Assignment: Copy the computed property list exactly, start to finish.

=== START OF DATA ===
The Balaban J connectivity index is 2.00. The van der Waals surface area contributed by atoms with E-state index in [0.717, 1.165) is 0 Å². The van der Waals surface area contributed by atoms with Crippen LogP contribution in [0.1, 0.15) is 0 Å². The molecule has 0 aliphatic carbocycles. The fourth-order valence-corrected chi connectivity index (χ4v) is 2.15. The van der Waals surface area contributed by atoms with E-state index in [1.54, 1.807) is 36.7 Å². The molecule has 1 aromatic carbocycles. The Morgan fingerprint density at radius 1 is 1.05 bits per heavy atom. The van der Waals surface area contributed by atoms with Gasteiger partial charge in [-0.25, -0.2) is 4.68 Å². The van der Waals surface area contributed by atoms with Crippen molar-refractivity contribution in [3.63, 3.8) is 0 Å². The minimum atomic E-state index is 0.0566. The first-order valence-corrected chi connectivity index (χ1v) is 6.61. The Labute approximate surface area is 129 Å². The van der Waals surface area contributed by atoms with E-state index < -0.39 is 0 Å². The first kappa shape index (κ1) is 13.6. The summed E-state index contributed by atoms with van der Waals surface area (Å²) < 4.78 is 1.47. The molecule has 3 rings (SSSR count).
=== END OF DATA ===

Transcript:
The Balaban J connectivity index is 2.00. The van der Waals surface area contributed by atoms with E-state index in [0.717, 1.165) is 0 Å². The van der Waals surface area contributed by atoms with Crippen LogP contribution in [0.1, 0.15) is 0 Å². The molecule has 0 aliphatic carbocycles. The fourth-order valence-corrected chi connectivity index (χ4v) is 2.15. The van der Waals surface area contributed by atoms with E-state index in [1.54, 1.807) is 36.7 Å². The molecule has 1 aromatic carbocycles. The Morgan fingerprint density at radius 1 is 1.05 bits per heavy atom. The van der Waals surface area contributed by atoms with Gasteiger partial charge in [-0.25, -0.2) is 4.68 Å². The van der Waals surface area contributed by atoms with Crippen molar-refractivity contribution in [3.63, 3.8) is 0 Å². The minimum atomic E-state index is 0.0566. The first-order valence-corrected chi connectivity index (χ1v) is 6.61. The Labute approximate surface area is 129 Å². The van der Waals surface area contributed by atoms with E-state index < -0.39 is 0 Å². The first kappa shape index (κ1) is 13.6. The summed E-state index contributed by atoms with van der Waals surface area (Å²) < 4.78 is 1.47. The molecule has 3 rings (SSSR count).